DIY Wedge Camper

You’re not the only one if you haven’t heard of a platform camper or wedge camper as they’re also known. Many wedge campers contain a platform for sleeping which enables passthrough to the bed of the truck beneath, and they integrate the comfort of a roof-top camp with the classic truck bed camper shell. When truck camping, this gives you a lot more space. In severe weather, you will be able to stand up and fight within the bed of the vehicle to do activities like switch clothes or dine! 

The good news is, you can DIY a wedge camper. In all likelihood, you could construct this for $3,000 or less. This is presuming that you handle everything on your own. At the very least, you’ll need a welder and a sewing machine. It’s helpful to have a mill, a router, plus laser cutter, as seen above, but it’s not required. Do not undervalue the fact that such a camper has been a lot of labor. It took approximately 8 days to finish this one.

How to Make a Wedge Camper Yourself 

Step one: Make the wedge.

The wedge would be created with 1.5″ broad (15 series) 8020  extruded aluminum, which you may be familiar with as the substance used mostly by Prinsu and Sherpa Racks for their horizontal bars, however they are also frequently used to create panels for hutches in industrial applications and to start making some sturdy storage systems. These castings are really simple to work with and will speed up this phase of the build!

Step two: Create the spaceframe.

You can start this phase by making a welding fixture out of 2×6 slats for the spaceframe. Since there are so many angles to maintain under supervision, the fixture was required. The ends tilt in while the front/back lean forward. The horizontal pieces at the bottom and top are the sole orthogonal elements. Welding progress is being made. The tube is 1.5″ square with a 0.065″ wall thickness. I chose square tubing over round tubing since it was quicker to fixture, cope, connect seals to, pierce through, and fasten onto.

Step three: Remove the antenna.

You had to do something regarding the shark fin transmitter for such Satellite Radio in order to prepare the vehicle for the camper. The fin component is basically worthless, as it has no antenna pieces and is made entirely of plastic. You have to remove the antenna, cut it down, and then epoxy-sealed it.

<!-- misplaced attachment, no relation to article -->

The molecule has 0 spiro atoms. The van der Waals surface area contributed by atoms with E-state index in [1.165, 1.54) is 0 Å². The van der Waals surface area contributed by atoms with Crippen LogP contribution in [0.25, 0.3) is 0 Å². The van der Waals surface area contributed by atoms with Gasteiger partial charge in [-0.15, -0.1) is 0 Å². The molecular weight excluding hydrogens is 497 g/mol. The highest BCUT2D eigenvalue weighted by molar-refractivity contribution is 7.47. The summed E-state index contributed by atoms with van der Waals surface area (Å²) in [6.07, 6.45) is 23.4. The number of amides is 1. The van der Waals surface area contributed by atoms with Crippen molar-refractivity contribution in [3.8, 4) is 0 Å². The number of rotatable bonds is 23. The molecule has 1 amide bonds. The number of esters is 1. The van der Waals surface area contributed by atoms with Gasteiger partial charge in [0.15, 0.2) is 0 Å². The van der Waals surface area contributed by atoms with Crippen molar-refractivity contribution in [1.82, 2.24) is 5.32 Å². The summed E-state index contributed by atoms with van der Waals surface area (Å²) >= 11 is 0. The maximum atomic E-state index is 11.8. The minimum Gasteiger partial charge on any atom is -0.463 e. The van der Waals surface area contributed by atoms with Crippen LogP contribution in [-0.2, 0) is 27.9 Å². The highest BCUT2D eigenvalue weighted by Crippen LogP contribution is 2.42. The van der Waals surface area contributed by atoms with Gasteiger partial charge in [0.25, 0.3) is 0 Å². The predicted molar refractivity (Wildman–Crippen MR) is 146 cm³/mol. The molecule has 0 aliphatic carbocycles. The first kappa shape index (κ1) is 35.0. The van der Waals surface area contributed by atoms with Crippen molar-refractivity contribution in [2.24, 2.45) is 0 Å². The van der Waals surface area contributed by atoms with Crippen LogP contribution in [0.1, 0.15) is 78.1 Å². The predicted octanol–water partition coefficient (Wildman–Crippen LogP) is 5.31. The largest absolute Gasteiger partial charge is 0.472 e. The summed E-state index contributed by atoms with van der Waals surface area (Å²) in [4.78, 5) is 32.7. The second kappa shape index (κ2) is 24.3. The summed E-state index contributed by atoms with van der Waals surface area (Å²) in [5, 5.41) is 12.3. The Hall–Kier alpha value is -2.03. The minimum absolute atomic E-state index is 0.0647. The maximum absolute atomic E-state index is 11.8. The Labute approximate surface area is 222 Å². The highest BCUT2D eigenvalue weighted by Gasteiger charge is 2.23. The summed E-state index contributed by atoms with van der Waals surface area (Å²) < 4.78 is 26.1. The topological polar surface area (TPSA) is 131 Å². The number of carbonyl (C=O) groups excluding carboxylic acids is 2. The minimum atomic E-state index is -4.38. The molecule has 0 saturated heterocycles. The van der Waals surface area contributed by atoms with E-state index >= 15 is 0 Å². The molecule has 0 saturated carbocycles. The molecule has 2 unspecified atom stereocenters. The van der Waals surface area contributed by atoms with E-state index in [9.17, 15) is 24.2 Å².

To do so, you must first remove the topper. You can utilize  window flashing butyl adhesive to cover the perforations in the bed fence (kudos Jim Bob for the advice) and a “double bulbed” cover for the unibody frame and bed rail connection, with a solitary bulbed seal for the bed rail out front (behind the cab). You would like the pressure to be largely on the interior of the rail, as indicated below, with the layout of the OE bed sides. In the direction of the outside, there is a lot less power.

Step four: Set up the tent.

With the tent fabric, you may go in a variety of directions. The green layer is for a secondary canvas the person was creating for a friend, and the material they’re using is 600D Polyester featuring a Polyurethane covering for waterproofing. There’s literally no limit when it comes to patterns and color selections on the internet! The height of the fabric (this was 59″) is determined by the width of the content, which in turn determines how much the tent can expand. Make careful to leave a 2″ margin all the way around for subsequent usage.

Step five: Install the bedding.

The bedding is the final component of this bizarre puzzle! This one right here is an Exped Megamat, an extremely comfy 4″ hybrid air/foam bed. A 3″ highly dense memory foam mattress cover is another less expensive choice, but it will be noticeably bigger (9 lbs vs. 40 lbs). There will be 2″ of area for comforters, cushions, and tent material because this mattress is 4″ deep and the camper’s closed internal height is 6″. The majority of the tent material, on the other hand, will store in the region of the entry/exit entrance, leaving plenty of room! For even more space, you can collapse the mattress!

Was it worth it to build a wedge camper yourself?

A DIY wedge camper is not an easy task to do. Building one for yourself can take weeks up to months of work and effort. Not to mention that it can be costly depending on which materials you want to utilize. However, the process can be tons of fun which will make the end product a really awesome bonus. A wedge camper you can bring with you on your future adventures with friends, loved ones, family, or by yourself is truly exciting to think about. The work, time, and effort will all be worth it once you’re inside the camper snuggling comfortably.